One of the many privileges I have experienced through chasing my great aunts story was meeting 88 year old, Dr Rosemary Hill. It was a few weeks ago now but with “time” being the elusive creature it is, it has taken me until now to write about her.
As a friend and mews of Elva, Rosemary delighted me with some of her stories and Elva anecdotes and I thoroughly enjoyed my visit with her.
What intrigued me most however is that with my father having been resting peacefully for some years now, Rosemary has unwittingly provided me with a much needed bridge between Elva’s time and now.
I have mentioned in previous posts and interviews that my father believed Elva to have been born before her time and until meeting Rosemary, I unquestioningly took his view as gospel.
Elva was already 70 when I was born so we barely overlapped but Rosemary has helped reconcile this inherited belief and for the first time, I find myself, not necessarily disagreeing with my father, but recognising the other side of the coin.
I have no doubt that if Elva was starting her artistic journey today, her brilliance would have flourished within the canons of digitisation, and the opportunities to combine her artistic and photographic skills would have been grabbed with both hands; but that in itself does not mean she was born in the wrong era. If anything, I now feel that her legacy is merely relevant today in a way that it wasn’t at the time. The only discrepancy, is that time has marched forwards and attitudes have changed.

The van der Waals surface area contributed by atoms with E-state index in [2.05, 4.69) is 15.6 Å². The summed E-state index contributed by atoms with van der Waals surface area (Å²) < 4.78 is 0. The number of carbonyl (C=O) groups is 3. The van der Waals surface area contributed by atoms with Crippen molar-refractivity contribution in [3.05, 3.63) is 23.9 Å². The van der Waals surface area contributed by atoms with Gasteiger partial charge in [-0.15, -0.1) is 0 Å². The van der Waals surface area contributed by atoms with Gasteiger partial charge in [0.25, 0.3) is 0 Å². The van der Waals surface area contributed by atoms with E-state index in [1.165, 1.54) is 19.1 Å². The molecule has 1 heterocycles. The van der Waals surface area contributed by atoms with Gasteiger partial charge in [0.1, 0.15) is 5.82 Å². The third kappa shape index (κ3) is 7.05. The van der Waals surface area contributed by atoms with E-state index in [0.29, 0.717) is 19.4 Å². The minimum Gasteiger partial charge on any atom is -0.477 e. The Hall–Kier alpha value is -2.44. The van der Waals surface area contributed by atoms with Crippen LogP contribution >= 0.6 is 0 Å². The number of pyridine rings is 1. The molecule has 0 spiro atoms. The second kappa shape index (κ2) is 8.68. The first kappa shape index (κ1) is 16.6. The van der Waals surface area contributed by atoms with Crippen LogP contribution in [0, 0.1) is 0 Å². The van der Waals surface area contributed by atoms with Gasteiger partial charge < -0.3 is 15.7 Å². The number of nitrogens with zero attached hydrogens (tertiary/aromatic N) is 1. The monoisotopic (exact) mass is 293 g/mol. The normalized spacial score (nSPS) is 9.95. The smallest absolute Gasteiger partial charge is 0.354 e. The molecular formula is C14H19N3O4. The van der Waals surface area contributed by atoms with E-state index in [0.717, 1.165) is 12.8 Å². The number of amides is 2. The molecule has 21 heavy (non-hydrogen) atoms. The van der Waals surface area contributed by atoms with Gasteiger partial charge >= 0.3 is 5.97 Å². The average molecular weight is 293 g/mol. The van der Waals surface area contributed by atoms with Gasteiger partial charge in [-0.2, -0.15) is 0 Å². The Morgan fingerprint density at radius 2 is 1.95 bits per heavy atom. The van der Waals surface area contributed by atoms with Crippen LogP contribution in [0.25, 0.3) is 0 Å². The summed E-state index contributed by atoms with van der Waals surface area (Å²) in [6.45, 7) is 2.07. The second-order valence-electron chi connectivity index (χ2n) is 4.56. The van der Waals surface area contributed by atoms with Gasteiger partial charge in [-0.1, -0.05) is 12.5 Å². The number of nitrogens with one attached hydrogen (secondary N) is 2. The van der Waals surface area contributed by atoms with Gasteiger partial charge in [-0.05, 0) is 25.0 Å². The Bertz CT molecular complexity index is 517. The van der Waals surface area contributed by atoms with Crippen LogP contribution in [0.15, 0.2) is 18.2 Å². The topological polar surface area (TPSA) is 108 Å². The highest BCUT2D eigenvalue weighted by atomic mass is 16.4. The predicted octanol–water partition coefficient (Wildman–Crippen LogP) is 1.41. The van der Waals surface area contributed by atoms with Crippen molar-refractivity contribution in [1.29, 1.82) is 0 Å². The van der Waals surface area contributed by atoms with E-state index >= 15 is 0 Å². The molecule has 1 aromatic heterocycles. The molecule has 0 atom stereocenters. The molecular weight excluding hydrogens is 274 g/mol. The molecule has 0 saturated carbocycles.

As a nation we are quite rightly reflecting on and celebrating the brave people who fought for our freedom and Elva’s war work provides a poignant record of life on an RAF base, but these paintings only became of interest when they were discovered in 1974. Following the war, people wanted to remember the fallen, but equally, with the rawness of their experiences, there was much they would have been happy to forget. Now, with the centenary year of the RAF and The Great War, the pain endured by so many is diluted through generations, and it is through the work of artists like Elva, that we are able to better imagine and understand the struggles of those before us, thus appreciating their sacrifices.
History is important for all tomorrows. We can learn from those who inspire us from the past and I feel privileged to have Elva in my ancestry – without Elva, I would personally still be pondering life without a creative outlet.